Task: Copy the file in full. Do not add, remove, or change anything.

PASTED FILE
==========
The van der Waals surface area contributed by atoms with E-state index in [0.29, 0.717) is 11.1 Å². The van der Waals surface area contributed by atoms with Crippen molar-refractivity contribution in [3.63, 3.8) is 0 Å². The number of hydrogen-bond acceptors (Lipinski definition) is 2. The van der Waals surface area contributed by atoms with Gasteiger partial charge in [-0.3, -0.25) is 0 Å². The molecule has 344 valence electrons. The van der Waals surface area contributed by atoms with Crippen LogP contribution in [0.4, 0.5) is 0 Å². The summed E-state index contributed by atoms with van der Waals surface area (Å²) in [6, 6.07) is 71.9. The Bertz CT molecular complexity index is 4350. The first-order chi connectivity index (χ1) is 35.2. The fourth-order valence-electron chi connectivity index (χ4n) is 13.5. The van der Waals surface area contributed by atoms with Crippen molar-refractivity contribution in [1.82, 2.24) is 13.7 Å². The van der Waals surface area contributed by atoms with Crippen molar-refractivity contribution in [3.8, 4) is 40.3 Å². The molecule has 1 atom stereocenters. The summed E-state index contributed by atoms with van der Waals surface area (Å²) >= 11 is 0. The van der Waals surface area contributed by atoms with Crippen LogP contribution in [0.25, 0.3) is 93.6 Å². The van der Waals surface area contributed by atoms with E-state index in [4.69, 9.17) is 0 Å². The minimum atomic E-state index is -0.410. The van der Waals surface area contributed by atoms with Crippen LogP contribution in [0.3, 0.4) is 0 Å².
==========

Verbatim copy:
The van der Waals surface area contributed by atoms with E-state index in [0.29, 0.717) is 11.1 Å². The van der Waals surface area contributed by atoms with Crippen molar-refractivity contribution in [3.63, 3.8) is 0 Å². The number of hydrogen-bond acceptors (Lipinski definition) is 2. The van der Waals surface area contributed by atoms with Gasteiger partial charge in [-0.3, -0.25) is 0 Å². The molecule has 344 valence electrons. The van der Waals surface area contributed by atoms with Crippen LogP contribution in [0.4, 0.5) is 0 Å². The summed E-state index contributed by atoms with van der Waals surface area (Å²) in [6, 6.07) is 71.9. The Bertz CT molecular complexity index is 4350. The first-order chi connectivity index (χ1) is 35.2. The fourth-order valence-electron chi connectivity index (χ4n) is 13.5. The van der Waals surface area contributed by atoms with Crippen molar-refractivity contribution in [1.82, 2.24) is 13.7 Å². The van der Waals surface area contributed by atoms with Crippen molar-refractivity contribution in [3.8, 4) is 40.3 Å². The molecule has 1 atom stereocenters. The summed E-state index contributed by atoms with van der Waals surface area (Å²) >= 11 is 0. The van der Waals surface area contributed by atoms with Crippen LogP contribution in [0.25, 0.3) is 93.6 Å². The van der Waals surface area contributed by atoms with E-state index in [4.69, 9.17) is 0 Å². The minimum atomic E-state index is -0.410. The van der Waals surface area contributed by atoms with Crippen LogP contribution in [0.3, 0.4) is 0 Å².